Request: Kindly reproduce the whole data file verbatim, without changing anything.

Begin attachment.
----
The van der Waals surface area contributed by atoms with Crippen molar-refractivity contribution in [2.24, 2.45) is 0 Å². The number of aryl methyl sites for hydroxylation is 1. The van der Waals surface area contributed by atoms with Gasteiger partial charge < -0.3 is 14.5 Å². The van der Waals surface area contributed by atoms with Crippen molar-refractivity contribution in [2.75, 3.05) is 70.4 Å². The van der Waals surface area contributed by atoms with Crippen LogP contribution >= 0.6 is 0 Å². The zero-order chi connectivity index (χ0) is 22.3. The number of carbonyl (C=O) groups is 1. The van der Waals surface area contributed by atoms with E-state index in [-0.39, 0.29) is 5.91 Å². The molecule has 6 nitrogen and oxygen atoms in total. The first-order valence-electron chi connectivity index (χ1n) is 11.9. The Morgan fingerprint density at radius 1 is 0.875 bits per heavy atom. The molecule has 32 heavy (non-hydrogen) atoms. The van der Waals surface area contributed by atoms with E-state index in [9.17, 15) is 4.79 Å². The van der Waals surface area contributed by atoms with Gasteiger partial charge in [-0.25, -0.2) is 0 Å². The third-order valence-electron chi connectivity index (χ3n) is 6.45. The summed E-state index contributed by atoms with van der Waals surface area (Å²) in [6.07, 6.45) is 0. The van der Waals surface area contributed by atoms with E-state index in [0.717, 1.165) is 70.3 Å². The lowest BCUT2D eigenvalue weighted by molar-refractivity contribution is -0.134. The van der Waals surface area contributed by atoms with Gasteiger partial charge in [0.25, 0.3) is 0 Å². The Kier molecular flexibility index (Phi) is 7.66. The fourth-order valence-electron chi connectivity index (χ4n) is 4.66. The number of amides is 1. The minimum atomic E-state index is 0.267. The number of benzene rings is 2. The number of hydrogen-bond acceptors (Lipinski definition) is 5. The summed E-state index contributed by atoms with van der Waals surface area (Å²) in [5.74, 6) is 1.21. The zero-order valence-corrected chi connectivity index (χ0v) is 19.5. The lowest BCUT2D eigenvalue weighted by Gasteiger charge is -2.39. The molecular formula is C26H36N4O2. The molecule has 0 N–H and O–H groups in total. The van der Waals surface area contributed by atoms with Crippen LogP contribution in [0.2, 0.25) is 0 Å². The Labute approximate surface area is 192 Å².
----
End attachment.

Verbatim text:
The van der Waals surface area contributed by atoms with Crippen molar-refractivity contribution in [2.24, 2.45) is 0 Å². The number of aryl methyl sites for hydroxylation is 1. The van der Waals surface area contributed by atoms with Gasteiger partial charge < -0.3 is 14.5 Å². The van der Waals surface area contributed by atoms with Crippen molar-refractivity contribution in [2.75, 3.05) is 70.4 Å². The van der Waals surface area contributed by atoms with Crippen LogP contribution >= 0.6 is 0 Å². The zero-order chi connectivity index (χ0) is 22.3. The number of carbonyl (C=O) groups is 1. The van der Waals surface area contributed by atoms with E-state index in [-0.39, 0.29) is 5.91 Å². The molecule has 6 nitrogen and oxygen atoms in total. The first-order valence-electron chi connectivity index (χ1n) is 11.9. The Morgan fingerprint density at radius 1 is 0.875 bits per heavy atom. The molecule has 32 heavy (non-hydrogen) atoms. The van der Waals surface area contributed by atoms with E-state index in [9.17, 15) is 4.79 Å². The van der Waals surface area contributed by atoms with Gasteiger partial charge in [-0.25, -0.2) is 0 Å². The third-order valence-electron chi connectivity index (χ3n) is 6.45. The summed E-state index contributed by atoms with van der Waals surface area (Å²) in [6.07, 6.45) is 0. The van der Waals surface area contributed by atoms with E-state index in [0.717, 1.165) is 70.3 Å². The lowest BCUT2D eigenvalue weighted by molar-refractivity contribution is -0.134. The van der Waals surface area contributed by atoms with Gasteiger partial charge in [0.25, 0.3) is 0 Å². The Kier molecular flexibility index (Phi) is 7.66. The fourth-order valence-electron chi connectivity index (χ4n) is 4.66. The number of amides is 1. The minimum atomic E-state index is 0.267. The number of benzene rings is 2. The number of hydrogen-bond acceptors (Lipinski definition) is 5. The summed E-state index contributed by atoms with van der Waals surface area (Å²) in [5.74, 6) is 1.21. The zero-order valence-corrected chi connectivity index (χ0v) is 19.5. The lowest BCUT2D eigenvalue weighted by Gasteiger charge is -2.39. The molecular formula is C26H36N4O2. The molecule has 0 N–H and O–H groups in total. The van der Waals surface area contributed by atoms with Crippen LogP contribution in [0.2, 0.25) is 0 Å². The Labute approximate surface area is 192 Å².